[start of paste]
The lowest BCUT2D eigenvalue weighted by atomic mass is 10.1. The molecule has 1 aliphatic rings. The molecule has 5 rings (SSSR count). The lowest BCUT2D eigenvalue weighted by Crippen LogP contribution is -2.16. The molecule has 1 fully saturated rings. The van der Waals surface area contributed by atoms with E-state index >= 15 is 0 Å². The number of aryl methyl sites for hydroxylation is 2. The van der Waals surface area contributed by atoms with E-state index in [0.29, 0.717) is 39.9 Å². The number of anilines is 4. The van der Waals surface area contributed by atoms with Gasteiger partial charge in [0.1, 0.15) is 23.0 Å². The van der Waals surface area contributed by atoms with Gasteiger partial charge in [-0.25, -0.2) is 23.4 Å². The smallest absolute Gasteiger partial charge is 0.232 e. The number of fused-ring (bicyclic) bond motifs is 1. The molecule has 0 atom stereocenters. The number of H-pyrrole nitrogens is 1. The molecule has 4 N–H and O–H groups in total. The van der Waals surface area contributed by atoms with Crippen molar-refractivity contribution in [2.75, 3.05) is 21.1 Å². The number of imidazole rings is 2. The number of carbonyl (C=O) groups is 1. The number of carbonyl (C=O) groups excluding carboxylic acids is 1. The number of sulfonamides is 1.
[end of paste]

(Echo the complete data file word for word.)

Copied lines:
The lowest BCUT2D eigenvalue weighted by atomic mass is 10.1. The molecule has 1 aliphatic rings. The molecule has 5 rings (SSSR count). The lowest BCUT2D eigenvalue weighted by Crippen LogP contribution is -2.16. The molecule has 1 fully saturated rings. The van der Waals surface area contributed by atoms with E-state index >= 15 is 0 Å². The number of aryl methyl sites for hydroxylation is 2. The van der Waals surface area contributed by atoms with E-state index in [0.29, 0.717) is 39.9 Å². The number of anilines is 4. The van der Waals surface area contributed by atoms with Gasteiger partial charge in [0.1, 0.15) is 23.0 Å². The van der Waals surface area contributed by atoms with Gasteiger partial charge in [-0.25, -0.2) is 23.4 Å². The smallest absolute Gasteiger partial charge is 0.232 e. The number of fused-ring (bicyclic) bond motifs is 1. The molecule has 0 atom stereocenters. The number of H-pyrrole nitrogens is 1. The molecule has 4 N–H and O–H groups in total. The van der Waals surface area contributed by atoms with Crippen molar-refractivity contribution in [2.75, 3.05) is 21.1 Å². The number of imidazole rings is 2. The number of carbonyl (C=O) groups is 1. The number of carbonyl (C=O) groups excluding carboxylic acids is 1. The number of sulfonamides is 1.